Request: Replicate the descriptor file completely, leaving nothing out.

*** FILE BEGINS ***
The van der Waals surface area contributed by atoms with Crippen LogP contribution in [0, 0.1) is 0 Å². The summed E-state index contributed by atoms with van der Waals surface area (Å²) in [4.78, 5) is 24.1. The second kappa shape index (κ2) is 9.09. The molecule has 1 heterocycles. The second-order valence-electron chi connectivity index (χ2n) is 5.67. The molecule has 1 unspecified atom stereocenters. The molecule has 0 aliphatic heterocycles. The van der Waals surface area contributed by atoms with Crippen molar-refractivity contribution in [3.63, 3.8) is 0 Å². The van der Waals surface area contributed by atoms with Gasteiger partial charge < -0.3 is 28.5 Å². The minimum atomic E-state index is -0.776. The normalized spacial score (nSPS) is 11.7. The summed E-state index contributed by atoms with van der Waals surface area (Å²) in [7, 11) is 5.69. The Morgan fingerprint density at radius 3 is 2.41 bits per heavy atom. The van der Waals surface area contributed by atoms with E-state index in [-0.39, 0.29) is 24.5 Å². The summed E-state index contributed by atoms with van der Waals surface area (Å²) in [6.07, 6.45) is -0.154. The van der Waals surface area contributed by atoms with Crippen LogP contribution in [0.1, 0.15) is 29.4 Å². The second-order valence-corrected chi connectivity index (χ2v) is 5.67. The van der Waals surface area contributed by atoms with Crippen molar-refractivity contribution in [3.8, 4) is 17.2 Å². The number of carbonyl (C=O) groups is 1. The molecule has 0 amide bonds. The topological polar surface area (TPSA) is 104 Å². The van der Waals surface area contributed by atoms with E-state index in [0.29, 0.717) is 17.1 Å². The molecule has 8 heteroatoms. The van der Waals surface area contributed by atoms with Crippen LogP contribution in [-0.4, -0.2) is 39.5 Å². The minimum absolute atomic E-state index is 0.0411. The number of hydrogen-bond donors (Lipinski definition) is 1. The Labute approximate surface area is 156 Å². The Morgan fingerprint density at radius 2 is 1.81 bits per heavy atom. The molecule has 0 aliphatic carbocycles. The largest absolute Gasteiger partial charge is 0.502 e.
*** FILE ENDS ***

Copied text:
The van der Waals surface area contributed by atoms with Crippen LogP contribution in [0, 0.1) is 0 Å². The summed E-state index contributed by atoms with van der Waals surface area (Å²) in [4.78, 5) is 24.1. The second kappa shape index (κ2) is 9.09. The molecule has 1 heterocycles. The second-order valence-electron chi connectivity index (χ2n) is 5.67. The molecule has 1 unspecified atom stereocenters. The molecule has 0 aliphatic heterocycles. The van der Waals surface area contributed by atoms with Crippen molar-refractivity contribution in [3.63, 3.8) is 0 Å². The van der Waals surface area contributed by atoms with Gasteiger partial charge < -0.3 is 28.5 Å². The minimum atomic E-state index is -0.776. The normalized spacial score (nSPS) is 11.7. The summed E-state index contributed by atoms with van der Waals surface area (Å²) in [7, 11) is 5.69. The Morgan fingerprint density at radius 3 is 2.41 bits per heavy atom. The van der Waals surface area contributed by atoms with E-state index in [-0.39, 0.29) is 24.5 Å². The summed E-state index contributed by atoms with van der Waals surface area (Å²) in [6.07, 6.45) is -0.154. The van der Waals surface area contributed by atoms with Crippen LogP contribution in [0.1, 0.15) is 29.4 Å². The second-order valence-corrected chi connectivity index (χ2v) is 5.67. The van der Waals surface area contributed by atoms with Crippen molar-refractivity contribution in [3.8, 4) is 17.2 Å². The number of carbonyl (C=O) groups is 1. The molecule has 0 amide bonds. The topological polar surface area (TPSA) is 104 Å². The van der Waals surface area contributed by atoms with E-state index in [0.29, 0.717) is 17.1 Å². The molecule has 8 heteroatoms. The van der Waals surface area contributed by atoms with Crippen LogP contribution in [-0.4, -0.2) is 39.5 Å². The minimum absolute atomic E-state index is 0.0411. The number of hydrogen-bond donors (Lipinski definition) is 1. The Labute approximate surface area is 156 Å². The Morgan fingerprint density at radius 2 is 1.81 bits per heavy atom. The molecule has 0 aliphatic carbocycles. The largest absolute Gasteiger partial charge is 0.502 e.